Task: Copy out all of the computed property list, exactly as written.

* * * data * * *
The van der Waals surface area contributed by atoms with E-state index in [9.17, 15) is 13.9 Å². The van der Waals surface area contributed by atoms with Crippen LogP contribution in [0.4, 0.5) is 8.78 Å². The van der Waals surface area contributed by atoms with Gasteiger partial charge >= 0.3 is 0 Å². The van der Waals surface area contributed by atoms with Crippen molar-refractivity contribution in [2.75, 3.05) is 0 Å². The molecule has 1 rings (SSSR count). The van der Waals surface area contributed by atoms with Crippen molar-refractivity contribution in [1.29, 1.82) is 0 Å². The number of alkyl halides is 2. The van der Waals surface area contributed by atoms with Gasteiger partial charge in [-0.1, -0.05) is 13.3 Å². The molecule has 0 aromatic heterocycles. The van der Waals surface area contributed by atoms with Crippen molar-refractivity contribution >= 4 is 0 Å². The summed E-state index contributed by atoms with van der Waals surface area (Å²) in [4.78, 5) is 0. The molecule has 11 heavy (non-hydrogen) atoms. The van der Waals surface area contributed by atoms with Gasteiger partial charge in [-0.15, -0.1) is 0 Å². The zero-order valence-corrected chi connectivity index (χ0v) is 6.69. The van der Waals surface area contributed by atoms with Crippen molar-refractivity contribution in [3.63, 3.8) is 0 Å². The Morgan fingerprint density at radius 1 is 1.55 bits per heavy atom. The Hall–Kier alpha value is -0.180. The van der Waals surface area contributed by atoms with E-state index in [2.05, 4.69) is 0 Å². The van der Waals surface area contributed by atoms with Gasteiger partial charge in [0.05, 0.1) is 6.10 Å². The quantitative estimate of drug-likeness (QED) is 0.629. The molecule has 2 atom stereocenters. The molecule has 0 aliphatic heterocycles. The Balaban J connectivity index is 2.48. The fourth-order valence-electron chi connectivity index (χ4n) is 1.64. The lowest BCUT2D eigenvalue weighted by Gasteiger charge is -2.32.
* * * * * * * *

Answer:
The van der Waals surface area contributed by atoms with E-state index in [9.17, 15) is 13.9 Å². The van der Waals surface area contributed by atoms with Crippen LogP contribution in [0.4, 0.5) is 8.78 Å². The van der Waals surface area contributed by atoms with Gasteiger partial charge >= 0.3 is 0 Å². The van der Waals surface area contributed by atoms with Crippen molar-refractivity contribution in [2.75, 3.05) is 0 Å². The molecule has 1 rings (SSSR count). The van der Waals surface area contributed by atoms with Crippen molar-refractivity contribution in [1.29, 1.82) is 0 Å². The number of alkyl halides is 2. The van der Waals surface area contributed by atoms with Gasteiger partial charge in [-0.1, -0.05) is 13.3 Å². The molecule has 0 aromatic heterocycles. The van der Waals surface area contributed by atoms with Crippen molar-refractivity contribution >= 4 is 0 Å². The summed E-state index contributed by atoms with van der Waals surface area (Å²) in [4.78, 5) is 0. The molecule has 11 heavy (non-hydrogen) atoms. The van der Waals surface area contributed by atoms with Gasteiger partial charge in [-0.15, -0.1) is 0 Å². The zero-order valence-corrected chi connectivity index (χ0v) is 6.69. The van der Waals surface area contributed by atoms with Crippen molar-refractivity contribution in [3.63, 3.8) is 0 Å². The Morgan fingerprint density at radius 1 is 1.55 bits per heavy atom. The Hall–Kier alpha value is -0.180. The van der Waals surface area contributed by atoms with E-state index in [2.05, 4.69) is 0 Å². The van der Waals surface area contributed by atoms with Gasteiger partial charge in [0.05, 0.1) is 6.10 Å². The quantitative estimate of drug-likeness (QED) is 0.629. The molecule has 2 atom stereocenters. The molecule has 0 aliphatic heterocycles. The Balaban J connectivity index is 2.48. The fourth-order valence-electron chi connectivity index (χ4n) is 1.64. The lowest BCUT2D eigenvalue weighted by Gasteiger charge is -2.32.